Inside 'The Miseducation of Lauryn Hill'

Page 5 of 5

The Aftermath: Hill's Retreat

Jackson: It started to get strange, Bible study went from one day a week to three days a week to five days a week to I want you to come. I went to a couple of them but I was like, I completely understand if it's your calling, but it's not mine and I can't force it. As that picked up we drifted further and further apart.

Nobles: The type of pressure, selling 18 million records worldwide, winning all these Grammys and people love you and then you wanna be outside the box, change up your hairstyle, express yourself, and people say, "No, that's not you." She ain't the type of woman that you gonna box in. She's Ms. Hill, that's who she is. And there's nothing wrong with that. She wants to be called Ms. Hill, fine. Maybe she feels that society has disrespected her, maybe she feels like you're not entitled to call me Lauryn, you don't know me and don't pretend like you know me.

Pras: It's not that Lauryn is crazy — if it's not the orthodox way then people tend to say you're crazy. People said Einstein was crazy. Lauryn had whatever she was dealing with personally, and sometimes people don't know how to give you a break because she had such an impact.

Marley: They've been hating for too long, hatin' on her for no reason. You got a guy like Wyclef talking about her on the radio. What the fuck, brethren?! Relax! That's foolishness! Big man, what you doing? Let's move on. We got children too, ya know?

Hill: I think, in our own sweet time, we're gonna get into a room and talk to each other about all of our issues and make some music. But that can't happen too prematurely or I think it would damage things. We all sincerely loved each other. And we still do. But in any relationship there's ups and downs. People grow up, they grow apart. I have a huge amount of love for them, but I needed to learn some things about myself. I've found my sound, the sound which is distinctly me. I needed to become the woman that I'm becoming, and it was necessary for me to make this record. But I think, at the same time, this record may have revealed some insecurities in other people. And I think it made it a little difficult. I don't think that everybody was necessarily that happy that I decided to do a solo project. I think that they thought the worst as opposed to the best.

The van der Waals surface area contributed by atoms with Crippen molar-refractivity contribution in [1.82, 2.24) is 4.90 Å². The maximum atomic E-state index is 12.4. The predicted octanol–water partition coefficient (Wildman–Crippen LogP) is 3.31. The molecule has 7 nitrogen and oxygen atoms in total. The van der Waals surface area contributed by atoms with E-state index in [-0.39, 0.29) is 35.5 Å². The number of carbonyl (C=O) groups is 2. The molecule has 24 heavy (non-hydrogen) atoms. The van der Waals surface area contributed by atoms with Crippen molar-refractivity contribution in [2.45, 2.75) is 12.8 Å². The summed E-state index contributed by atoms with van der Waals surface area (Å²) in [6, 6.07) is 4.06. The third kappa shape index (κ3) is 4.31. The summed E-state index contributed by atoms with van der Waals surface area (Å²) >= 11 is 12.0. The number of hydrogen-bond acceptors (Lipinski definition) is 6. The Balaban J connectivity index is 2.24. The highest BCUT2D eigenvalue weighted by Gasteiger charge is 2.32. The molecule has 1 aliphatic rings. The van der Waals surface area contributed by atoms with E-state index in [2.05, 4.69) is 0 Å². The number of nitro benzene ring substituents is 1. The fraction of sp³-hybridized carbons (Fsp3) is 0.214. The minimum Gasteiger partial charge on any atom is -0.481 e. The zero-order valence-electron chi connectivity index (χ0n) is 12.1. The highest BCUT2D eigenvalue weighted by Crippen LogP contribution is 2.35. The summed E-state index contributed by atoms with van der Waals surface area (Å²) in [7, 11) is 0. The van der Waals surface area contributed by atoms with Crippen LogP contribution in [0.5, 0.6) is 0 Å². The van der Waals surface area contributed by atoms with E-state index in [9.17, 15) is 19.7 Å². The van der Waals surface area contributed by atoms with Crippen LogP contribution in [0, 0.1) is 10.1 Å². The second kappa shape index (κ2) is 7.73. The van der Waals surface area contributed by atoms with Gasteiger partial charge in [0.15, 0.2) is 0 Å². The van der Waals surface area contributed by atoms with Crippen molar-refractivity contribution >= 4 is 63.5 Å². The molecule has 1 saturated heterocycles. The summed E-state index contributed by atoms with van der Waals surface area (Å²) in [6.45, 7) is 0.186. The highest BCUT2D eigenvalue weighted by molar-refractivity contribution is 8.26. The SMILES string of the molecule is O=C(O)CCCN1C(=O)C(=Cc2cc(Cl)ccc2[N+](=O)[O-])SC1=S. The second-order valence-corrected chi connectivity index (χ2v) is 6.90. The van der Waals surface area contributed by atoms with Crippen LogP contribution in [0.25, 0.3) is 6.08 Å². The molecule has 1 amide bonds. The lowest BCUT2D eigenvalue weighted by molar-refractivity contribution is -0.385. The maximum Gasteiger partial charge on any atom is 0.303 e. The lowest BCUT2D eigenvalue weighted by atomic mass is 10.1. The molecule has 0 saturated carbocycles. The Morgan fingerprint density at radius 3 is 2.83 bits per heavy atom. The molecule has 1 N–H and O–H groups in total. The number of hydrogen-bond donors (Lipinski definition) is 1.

But I know that (a) time reveals truth. And (b) time heals wounds. So I'm not in any rush to rip any Band-Aids off. Actually, maybe I am. Maybe I do wanna rip the Band-Aid. I think this album definitely ripped the Band-Aid off, because it helped the wound to breathe as opposed to fester. But I'd rather let the healing process take its own natural time than rush into a situation. I definitely do [miss the Fugees]. We were a crazy bunch. We used to do some wild things. Not bad wild things — we had a lot of fun. But the funny thing about liberation is that once you get it, anything other feels awkward.

Commissioner Gordon: 'Clef got a bad rap because being the ex-boyfriend, that must be who caused all the problems. But when he spoke about her saying she's disturbed, it was more from a place of helping her than trying to hurt her because it was a long time after.